You'll have to pardon California cannabis farmers if you catch them gazing longingly to the north, daydreaming of life on the Last Frontier, where moose abound, the night sky turns green and pounds of marijuana wholesale for $2,800 to $5,000.
A recent article on www.mjbizdaily.com details pot prices across the Land of the Midnight Sun, noting that they've dipped from a year ago, when a pound fetched up to $6,000. In California, wholesale prices have dipped to about $1,400 a pound for indoor flowers and $800 a pound for outdoor, according to www.cannabisbenchmarks.com. (Meanwhile, in Alaska, trim is selling for as much as $1,200 a pound.)
Why are Alaska's prices so high? That's a good question and there appear to be a variety of factors. First, Alaskan cultivators pay a flat tax of $50 an ounce — or $800 a pound — on cannabis sold to retailers. (That's a hell of a lot more than the $1 to $3 per square foot tax levied in Humboldt County.) Second, it's remote Alaska, so there's much less competition from the inter-state black market. Third, that remoteness makes it hard to get most goods, which drives up prices. "We pay a lot more for milk here, too. It's Alaska," quipped Keenan Hollister, a cannabis business owner, to the online news site.
It turns out Hollister is right. Milk prices are about 9 percent higher in Alaska, according to the cost of living comparison website www.numbeo.com, which also notes that grocery prices are an average of 36 percent higher in Alaska than California.
Senate Majority Leader Mitch McConnell wants to legalize it. The Republican heavyweight introduced a bill March 26 to legalize industrial hemp. If passed into law, the Hemp Farming Act would remove hemp from the federal list of controlled substances, allowing it to be grown and sold as an agricultural product.
Hemp — marijuana's far less hip cousin — doesn't get you high, as it contains only trace levels of THC. But it contains more CBD, the non-intoxicating compound that is increasingly sought out for medical applications. Grown in the United States for centuries, hemp is largely cultivated for the fibers in its stalks, which can be used to make rope, clothes and textiles.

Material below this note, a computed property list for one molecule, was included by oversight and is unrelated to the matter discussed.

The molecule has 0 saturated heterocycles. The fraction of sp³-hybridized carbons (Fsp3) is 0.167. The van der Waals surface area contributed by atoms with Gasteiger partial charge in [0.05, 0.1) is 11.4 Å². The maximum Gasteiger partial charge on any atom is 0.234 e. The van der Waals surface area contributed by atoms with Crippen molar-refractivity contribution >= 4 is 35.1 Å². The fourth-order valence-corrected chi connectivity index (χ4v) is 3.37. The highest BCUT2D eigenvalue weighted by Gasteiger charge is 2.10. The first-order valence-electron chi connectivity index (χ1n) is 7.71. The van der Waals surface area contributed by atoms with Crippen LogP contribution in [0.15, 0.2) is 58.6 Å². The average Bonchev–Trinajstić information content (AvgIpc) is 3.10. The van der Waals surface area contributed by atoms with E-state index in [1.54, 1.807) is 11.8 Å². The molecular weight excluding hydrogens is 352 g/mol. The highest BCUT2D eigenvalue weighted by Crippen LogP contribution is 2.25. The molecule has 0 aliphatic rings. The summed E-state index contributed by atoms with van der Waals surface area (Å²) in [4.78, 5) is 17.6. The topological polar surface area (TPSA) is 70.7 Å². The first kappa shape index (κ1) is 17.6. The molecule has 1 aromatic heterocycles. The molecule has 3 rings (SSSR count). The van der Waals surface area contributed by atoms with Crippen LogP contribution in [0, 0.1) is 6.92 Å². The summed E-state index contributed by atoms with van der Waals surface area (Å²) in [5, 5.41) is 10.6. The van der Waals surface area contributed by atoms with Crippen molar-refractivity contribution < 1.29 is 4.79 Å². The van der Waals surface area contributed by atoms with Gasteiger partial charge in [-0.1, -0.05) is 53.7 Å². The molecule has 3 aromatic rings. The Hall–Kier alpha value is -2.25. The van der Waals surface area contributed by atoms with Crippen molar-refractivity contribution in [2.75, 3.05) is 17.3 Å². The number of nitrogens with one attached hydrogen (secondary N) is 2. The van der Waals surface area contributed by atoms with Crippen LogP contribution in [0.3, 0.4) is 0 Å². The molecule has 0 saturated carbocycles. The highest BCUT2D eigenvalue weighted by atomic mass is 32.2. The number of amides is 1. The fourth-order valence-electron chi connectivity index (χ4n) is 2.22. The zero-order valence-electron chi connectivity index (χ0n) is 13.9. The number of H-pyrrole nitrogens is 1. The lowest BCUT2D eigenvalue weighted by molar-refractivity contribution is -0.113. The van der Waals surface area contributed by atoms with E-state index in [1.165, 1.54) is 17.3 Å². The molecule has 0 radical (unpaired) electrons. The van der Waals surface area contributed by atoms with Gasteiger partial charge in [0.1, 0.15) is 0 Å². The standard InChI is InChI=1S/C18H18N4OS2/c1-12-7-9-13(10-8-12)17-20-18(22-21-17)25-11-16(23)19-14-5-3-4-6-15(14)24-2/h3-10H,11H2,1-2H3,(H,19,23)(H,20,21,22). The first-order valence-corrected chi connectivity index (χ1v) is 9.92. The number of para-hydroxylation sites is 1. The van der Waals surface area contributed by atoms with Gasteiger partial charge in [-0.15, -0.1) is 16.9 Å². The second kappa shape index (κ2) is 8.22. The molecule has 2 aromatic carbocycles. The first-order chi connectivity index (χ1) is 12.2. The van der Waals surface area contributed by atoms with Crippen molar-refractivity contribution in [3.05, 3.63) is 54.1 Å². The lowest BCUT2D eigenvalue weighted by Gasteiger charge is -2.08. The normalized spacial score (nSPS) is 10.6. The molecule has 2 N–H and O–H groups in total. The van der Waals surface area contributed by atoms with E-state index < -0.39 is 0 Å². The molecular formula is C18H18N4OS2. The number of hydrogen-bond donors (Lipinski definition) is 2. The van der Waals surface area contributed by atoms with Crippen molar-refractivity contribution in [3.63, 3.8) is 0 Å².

If passed, McConnell's bill would allow states to set their own hemp-growing regulations. Perhaps more importantly, it would also allow researchers wanting to study hemp to apply for federal grants.
The United States may soon have its first multi-state cannabis franchise.
Golden Leaf Holdings, a Canadian company that has launched Chalice Farms, a chain of cannabis stores across Oregon, is set to get a massive cash infusion and has eyes on becoming the Starbucks of marijuana.
The company announced this week that a venture firm, BlackShire Capital, has signed a letter of intent to invest $19.4 million in order to franchise the Chalice model across multiple states.
"Like Starbucks is to coffee, we believe Chalice will be to cannabis," Golden Leaf CEO William Simpson told The Cannabist.
Because the United States currently consists of a patchwork of state cannabis laws, and transporting marijuana products across state lines remains strictly verboten, the franchise model may prove tricky. After all, the idea behind a franchise is that you walk into any location and see the same menu. According to The Cannabist, Chalice plans to work around this by manufacturing many of its own products locally or working directly with manufacturers to produce products that will be similar from location to location.
Folks looking to become franchisees will have to pay Golden Leaf a $50,000 start-up fee, as well as a 5-percent royalty. BlackShire hopes to launch more than three dozen stores in the next two years in Canada and the United States.
Thadeus Greenson is the Journal's news editor. Reach him at 442-1400, extension 321, or firstname.lastname@example.org. Follow him on Twitter @thadeusgreenson.